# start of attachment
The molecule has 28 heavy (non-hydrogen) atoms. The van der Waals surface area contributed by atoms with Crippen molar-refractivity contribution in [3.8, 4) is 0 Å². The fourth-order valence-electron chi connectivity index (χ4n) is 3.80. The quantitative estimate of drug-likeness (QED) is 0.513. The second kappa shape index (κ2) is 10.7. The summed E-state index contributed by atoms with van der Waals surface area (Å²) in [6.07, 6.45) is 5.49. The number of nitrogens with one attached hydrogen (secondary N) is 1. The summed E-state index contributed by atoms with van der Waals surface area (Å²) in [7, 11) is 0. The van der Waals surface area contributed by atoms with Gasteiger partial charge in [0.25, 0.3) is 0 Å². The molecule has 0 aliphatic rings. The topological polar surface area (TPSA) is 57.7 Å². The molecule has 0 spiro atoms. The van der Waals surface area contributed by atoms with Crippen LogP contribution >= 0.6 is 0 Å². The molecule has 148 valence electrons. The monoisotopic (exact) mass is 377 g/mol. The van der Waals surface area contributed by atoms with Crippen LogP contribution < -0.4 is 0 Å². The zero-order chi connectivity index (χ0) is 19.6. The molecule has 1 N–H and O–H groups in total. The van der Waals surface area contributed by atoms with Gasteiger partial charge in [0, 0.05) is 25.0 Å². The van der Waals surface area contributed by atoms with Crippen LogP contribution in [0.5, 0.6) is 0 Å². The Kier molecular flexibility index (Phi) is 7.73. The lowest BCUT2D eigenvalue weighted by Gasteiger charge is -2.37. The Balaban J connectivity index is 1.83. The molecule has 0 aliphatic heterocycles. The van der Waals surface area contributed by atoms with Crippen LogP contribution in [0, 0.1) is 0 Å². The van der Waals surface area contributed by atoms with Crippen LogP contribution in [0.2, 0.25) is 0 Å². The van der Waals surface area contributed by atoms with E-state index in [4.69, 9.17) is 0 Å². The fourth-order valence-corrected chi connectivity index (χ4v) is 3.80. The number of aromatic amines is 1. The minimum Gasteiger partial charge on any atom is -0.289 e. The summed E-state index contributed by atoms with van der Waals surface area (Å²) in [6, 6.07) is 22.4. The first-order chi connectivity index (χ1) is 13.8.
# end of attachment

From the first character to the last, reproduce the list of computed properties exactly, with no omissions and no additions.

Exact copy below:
The molecule has 28 heavy (non-hydrogen) atoms. The van der Waals surface area contributed by atoms with Crippen molar-refractivity contribution in [3.8, 4) is 0 Å². The fourth-order valence-electron chi connectivity index (χ4n) is 3.80. The quantitative estimate of drug-likeness (QED) is 0.513. The second kappa shape index (κ2) is 10.7. The summed E-state index contributed by atoms with van der Waals surface area (Å²) in [6.07, 6.45) is 5.49. The number of nitrogens with one attached hydrogen (secondary N) is 1. The summed E-state index contributed by atoms with van der Waals surface area (Å²) in [7, 11) is 0. The van der Waals surface area contributed by atoms with Gasteiger partial charge in [0.25, 0.3) is 0 Å². The molecule has 0 aliphatic rings. The topological polar surface area (TPSA) is 57.7 Å². The molecule has 0 spiro atoms. The van der Waals surface area contributed by atoms with Crippen LogP contribution >= 0.6 is 0 Å². The molecule has 148 valence electrons. The monoisotopic (exact) mass is 377 g/mol. The van der Waals surface area contributed by atoms with Crippen LogP contribution < -0.4 is 0 Å². The zero-order chi connectivity index (χ0) is 19.6. The molecule has 1 N–H and O–H groups in total. The van der Waals surface area contributed by atoms with Gasteiger partial charge in [0, 0.05) is 25.0 Å². The van der Waals surface area contributed by atoms with Crippen LogP contribution in [0.5, 0.6) is 0 Å². The Kier molecular flexibility index (Phi) is 7.73. The lowest BCUT2D eigenvalue weighted by Gasteiger charge is -2.37. The Balaban J connectivity index is 1.83. The molecule has 0 aliphatic heterocycles. The van der Waals surface area contributed by atoms with Crippen LogP contribution in [0, 0.1) is 0 Å². The van der Waals surface area contributed by atoms with Crippen LogP contribution in [0.2, 0.25) is 0 Å². The van der Waals surface area contributed by atoms with E-state index in [4.69, 9.17) is 0 Å². The fourth-order valence-corrected chi connectivity index (χ4v) is 3.80. The number of aromatic amines is 1. The minimum Gasteiger partial charge on any atom is -0.289 e. The summed E-state index contributed by atoms with van der Waals surface area (Å²) in [6, 6.07) is 22.4. The first-order chi connectivity index (χ1) is 13.8.